One would thus be inclined to think that one sponsor only is not good for a FOSS projects, although nuances do exist and have to be taken into careful consideration. It then begs the question: What is a healthy FOSS project after all? We named possible cases of projects that we deem to be "unhealthy" but you sure don't need to have one only sponsor for your FOSS project to fail!



Charles-H. Schulz,

Ars Aperta.

What of Ubuntu and Canonical?

An obviously missing case in point is the role of Canonical as the funding body of Ubuntu.

What, if any, is the author's take on Ubuntu?




w. jones

How important is the FOSS project to it's single sponsor

In the case of a single sponsor you have to ask the question about how fundimental is the project to that company's business. In the case of Redhat and Canonical and Novell the answer is that it's the bedrock of their business so the projects will be healthy as long as they are healthy. If you look at OpenOffice the situation is very unheathy. OpenOffice is unimportant to Oracle's core business and it doesn't have the potential to generate enough revenue on it's own to support itself, the only reason Oracle might continue to fund it is because they don't want to piss the world off but that doesn't mean they won't let it slowly rot. A third situation is Firefox, they've been dependent on a sole customer, Google, who is now in direct competition with it. Google has no reason to cut off the revenue stream to Firefox because it's based on forwarding searches to Google. But as Chome takes market share from Firefox it will directly impact Mozilla's revenue from Google searches which in the long run will lead to a death spiral for Firefox.


chs's picture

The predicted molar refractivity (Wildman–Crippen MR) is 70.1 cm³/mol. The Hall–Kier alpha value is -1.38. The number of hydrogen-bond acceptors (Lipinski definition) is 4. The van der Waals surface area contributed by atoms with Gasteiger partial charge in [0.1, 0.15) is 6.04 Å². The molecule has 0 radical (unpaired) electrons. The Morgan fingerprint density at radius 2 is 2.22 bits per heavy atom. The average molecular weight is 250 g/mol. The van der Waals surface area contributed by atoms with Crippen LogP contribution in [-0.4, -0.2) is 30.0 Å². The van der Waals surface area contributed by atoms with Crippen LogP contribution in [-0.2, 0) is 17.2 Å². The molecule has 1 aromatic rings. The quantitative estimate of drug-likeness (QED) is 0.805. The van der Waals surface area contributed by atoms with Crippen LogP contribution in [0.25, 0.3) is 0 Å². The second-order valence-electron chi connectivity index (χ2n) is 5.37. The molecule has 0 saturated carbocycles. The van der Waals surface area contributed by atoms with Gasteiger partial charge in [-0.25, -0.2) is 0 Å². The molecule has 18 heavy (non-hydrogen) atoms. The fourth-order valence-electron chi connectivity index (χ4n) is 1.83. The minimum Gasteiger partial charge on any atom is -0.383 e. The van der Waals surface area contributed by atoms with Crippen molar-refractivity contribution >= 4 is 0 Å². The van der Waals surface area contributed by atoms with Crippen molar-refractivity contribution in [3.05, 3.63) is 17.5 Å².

Particular case: Linux distributions

I think you ask a good question, but it's somewhat of a particular case. As surprising as it may seem, a linux distribution is not a sponsor per se. Rather, it agregates a whole set of software, configures them around the Linux kernel (that it may configure too) and packages the whole. Technically this job of creating linux distribution is a downstream job and as such a linux distributor does not contribute to any specific project.

Now, of course in practice some linux distributors do contribute patches, code, money, infrastructure upstream directly to some specific projects. In the case of Canonical this can be the case. But Canonical does contribute to an already existing distribution, Debian. What they do is that without touching to the existing infrastructure they contribute to the Debian project and pay several, many, in fact, Debian devs and packagers.

But one cannot say Canonical is the only sponsor of "Linux" or Debian. Canonical is not interested in being the only sponsor of something.

On the specific question of Ubuntu, I think it's somehow a moot point. Ubuntu is a Linux distribution which happens to be developed by Canonical with the help of its own community. It's the same for many other distributions: Suse, Fedora, Mandriva... Remember that a Linux distribution agregates software but does not primarly produce software (okay, you must have proper install and configure scripts), it maintains and package existing software coming from the "outside".


Charles-H. Schulz.